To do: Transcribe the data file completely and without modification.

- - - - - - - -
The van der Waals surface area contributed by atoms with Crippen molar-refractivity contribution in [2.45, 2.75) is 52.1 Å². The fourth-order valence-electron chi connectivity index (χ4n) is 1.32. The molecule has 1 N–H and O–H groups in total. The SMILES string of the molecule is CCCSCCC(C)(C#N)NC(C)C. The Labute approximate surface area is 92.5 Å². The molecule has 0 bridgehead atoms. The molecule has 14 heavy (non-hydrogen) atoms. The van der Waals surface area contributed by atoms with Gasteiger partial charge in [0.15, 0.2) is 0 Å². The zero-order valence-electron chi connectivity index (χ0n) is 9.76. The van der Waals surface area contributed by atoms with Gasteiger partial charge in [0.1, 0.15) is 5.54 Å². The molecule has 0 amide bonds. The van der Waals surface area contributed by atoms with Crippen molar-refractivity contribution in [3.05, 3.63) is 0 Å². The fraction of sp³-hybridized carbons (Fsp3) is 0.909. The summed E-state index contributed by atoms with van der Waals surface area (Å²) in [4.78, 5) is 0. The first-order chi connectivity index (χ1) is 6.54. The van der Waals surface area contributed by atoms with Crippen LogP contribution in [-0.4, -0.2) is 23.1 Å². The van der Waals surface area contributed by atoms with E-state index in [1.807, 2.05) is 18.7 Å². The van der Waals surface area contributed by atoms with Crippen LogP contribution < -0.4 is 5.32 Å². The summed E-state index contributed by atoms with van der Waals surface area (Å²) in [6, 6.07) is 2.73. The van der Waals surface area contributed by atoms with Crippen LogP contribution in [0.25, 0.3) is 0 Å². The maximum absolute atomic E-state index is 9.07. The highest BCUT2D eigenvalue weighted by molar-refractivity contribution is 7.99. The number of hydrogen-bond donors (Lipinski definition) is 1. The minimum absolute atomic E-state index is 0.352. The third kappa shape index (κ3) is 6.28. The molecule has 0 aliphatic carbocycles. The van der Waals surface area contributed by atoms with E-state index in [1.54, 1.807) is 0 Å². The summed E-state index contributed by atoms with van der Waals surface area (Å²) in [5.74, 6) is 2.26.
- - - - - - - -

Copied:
The van der Waals surface area contributed by atoms with Crippen molar-refractivity contribution in [2.45, 2.75) is 52.1 Å². The fourth-order valence-electron chi connectivity index (χ4n) is 1.32. The molecule has 1 N–H and O–H groups in total. The SMILES string of the molecule is CCCSCCC(C)(C#N)NC(C)C. The Labute approximate surface area is 92.5 Å². The molecule has 0 bridgehead atoms. The molecule has 14 heavy (non-hydrogen) atoms. The van der Waals surface area contributed by atoms with Gasteiger partial charge in [0.15, 0.2) is 0 Å². The zero-order valence-electron chi connectivity index (χ0n) is 9.76. The van der Waals surface area contributed by atoms with Gasteiger partial charge in [0.1, 0.15) is 5.54 Å². The molecule has 0 amide bonds. The van der Waals surface area contributed by atoms with Crippen molar-refractivity contribution in [3.05, 3.63) is 0 Å². The fraction of sp³-hybridized carbons (Fsp3) is 0.909. The summed E-state index contributed by atoms with van der Waals surface area (Å²) in [4.78, 5) is 0. The first-order chi connectivity index (χ1) is 6.54. The van der Waals surface area contributed by atoms with Crippen LogP contribution in [-0.4, -0.2) is 23.1 Å². The van der Waals surface area contributed by atoms with E-state index in [1.807, 2.05) is 18.7 Å². The van der Waals surface area contributed by atoms with Crippen LogP contribution < -0.4 is 5.32 Å². The summed E-state index contributed by atoms with van der Waals surface area (Å²) in [6, 6.07) is 2.73. The van der Waals surface area contributed by atoms with Crippen LogP contribution in [0.25, 0.3) is 0 Å². The maximum absolute atomic E-state index is 9.07. The highest BCUT2D eigenvalue weighted by molar-refractivity contribution is 7.99. The number of hydrogen-bond donors (Lipinski definition) is 1. The minimum absolute atomic E-state index is 0.352. The third kappa shape index (κ3) is 6.28. The molecule has 0 aliphatic carbocycles. The van der Waals surface area contributed by atoms with E-state index in [1.54, 1.807) is 0 Å². The summed E-state index contributed by atoms with van der Waals surface area (Å²) in [5.74, 6) is 2.26.